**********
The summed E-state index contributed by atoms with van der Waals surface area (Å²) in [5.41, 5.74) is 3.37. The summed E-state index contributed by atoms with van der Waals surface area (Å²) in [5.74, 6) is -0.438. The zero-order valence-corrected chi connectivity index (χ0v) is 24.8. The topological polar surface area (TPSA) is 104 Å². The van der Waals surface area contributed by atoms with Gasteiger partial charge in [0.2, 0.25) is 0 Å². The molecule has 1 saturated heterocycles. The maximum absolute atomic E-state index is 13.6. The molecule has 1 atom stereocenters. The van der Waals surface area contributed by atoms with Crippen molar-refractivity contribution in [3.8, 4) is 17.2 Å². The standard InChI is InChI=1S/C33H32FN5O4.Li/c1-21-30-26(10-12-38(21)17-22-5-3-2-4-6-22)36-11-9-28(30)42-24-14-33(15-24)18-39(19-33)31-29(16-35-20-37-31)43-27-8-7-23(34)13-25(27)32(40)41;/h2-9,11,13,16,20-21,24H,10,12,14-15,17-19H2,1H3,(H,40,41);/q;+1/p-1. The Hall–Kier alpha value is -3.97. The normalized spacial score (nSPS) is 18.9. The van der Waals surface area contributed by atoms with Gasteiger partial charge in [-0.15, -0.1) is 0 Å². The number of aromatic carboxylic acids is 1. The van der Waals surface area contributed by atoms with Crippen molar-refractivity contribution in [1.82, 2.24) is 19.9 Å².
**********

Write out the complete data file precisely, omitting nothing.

The summed E-state index contributed by atoms with van der Waals surface area (Å²) in [5.41, 5.74) is 3.37. The summed E-state index contributed by atoms with van der Waals surface area (Å²) in [5.74, 6) is -0.438. The zero-order valence-corrected chi connectivity index (χ0v) is 24.8. The topological polar surface area (TPSA) is 104 Å². The van der Waals surface area contributed by atoms with Gasteiger partial charge in [0.2, 0.25) is 0 Å². The molecule has 1 saturated heterocycles. The maximum absolute atomic E-state index is 13.6. The molecule has 1 atom stereocenters. The van der Waals surface area contributed by atoms with Crippen molar-refractivity contribution in [3.8, 4) is 17.2 Å². The standard InChI is InChI=1S/C33H32FN5O4.Li/c1-21-30-26(10-12-38(21)17-22-5-3-2-4-6-22)36-11-9-28(30)42-24-14-33(15-24)18-39(19-33)31-29(16-35-20-37-31)43-27-8-7-23(34)13-25(27)32(40)41;/h2-9,11,13,16,20-21,24H,10,12,14-15,17-19H2,1H3,(H,40,41);/q;+1/p-1. The Hall–Kier alpha value is -3.97. The normalized spacial score (nSPS) is 18.9. The van der Waals surface area contributed by atoms with Gasteiger partial charge in [-0.15, -0.1) is 0 Å². The number of aromatic carboxylic acids is 1. The van der Waals surface area contributed by atoms with Crippen molar-refractivity contribution in [1.82, 2.24) is 19.9 Å².